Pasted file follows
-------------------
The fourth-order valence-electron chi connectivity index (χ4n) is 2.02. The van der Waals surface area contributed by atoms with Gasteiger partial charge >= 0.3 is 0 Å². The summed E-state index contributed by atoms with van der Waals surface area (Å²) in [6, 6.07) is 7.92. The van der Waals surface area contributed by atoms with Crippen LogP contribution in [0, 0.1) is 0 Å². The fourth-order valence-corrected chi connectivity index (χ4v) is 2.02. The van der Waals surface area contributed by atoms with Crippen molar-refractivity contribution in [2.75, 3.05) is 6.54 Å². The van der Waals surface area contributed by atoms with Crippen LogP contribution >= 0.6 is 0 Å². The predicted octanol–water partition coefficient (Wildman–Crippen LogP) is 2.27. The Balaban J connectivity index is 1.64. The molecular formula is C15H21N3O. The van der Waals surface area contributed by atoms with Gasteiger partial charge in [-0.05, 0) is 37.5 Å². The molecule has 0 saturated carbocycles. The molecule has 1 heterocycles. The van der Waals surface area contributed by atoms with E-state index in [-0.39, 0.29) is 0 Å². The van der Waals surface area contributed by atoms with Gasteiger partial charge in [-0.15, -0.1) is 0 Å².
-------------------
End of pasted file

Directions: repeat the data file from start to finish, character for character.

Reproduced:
The fourth-order valence-electron chi connectivity index (χ4n) is 2.02. The van der Waals surface area contributed by atoms with Gasteiger partial charge >= 0.3 is 0 Å². The summed E-state index contributed by atoms with van der Waals surface area (Å²) in [6, 6.07) is 7.92. The van der Waals surface area contributed by atoms with Crippen LogP contribution in [0, 0.1) is 0 Å². The fourth-order valence-corrected chi connectivity index (χ4v) is 2.02. The van der Waals surface area contributed by atoms with Crippen molar-refractivity contribution in [2.75, 3.05) is 6.54 Å². The van der Waals surface area contributed by atoms with Crippen LogP contribution >= 0.6 is 0 Å². The predicted octanol–water partition coefficient (Wildman–Crippen LogP) is 2.27. The Balaban J connectivity index is 1.64. The molecular formula is C15H21N3O. The van der Waals surface area contributed by atoms with Gasteiger partial charge in [-0.05, 0) is 37.5 Å². The molecule has 0 saturated carbocycles. The molecule has 1 heterocycles. The van der Waals surface area contributed by atoms with E-state index in [-0.39, 0.29) is 0 Å². The van der Waals surface area contributed by atoms with Gasteiger partial charge in [-0.15, -0.1) is 0 Å².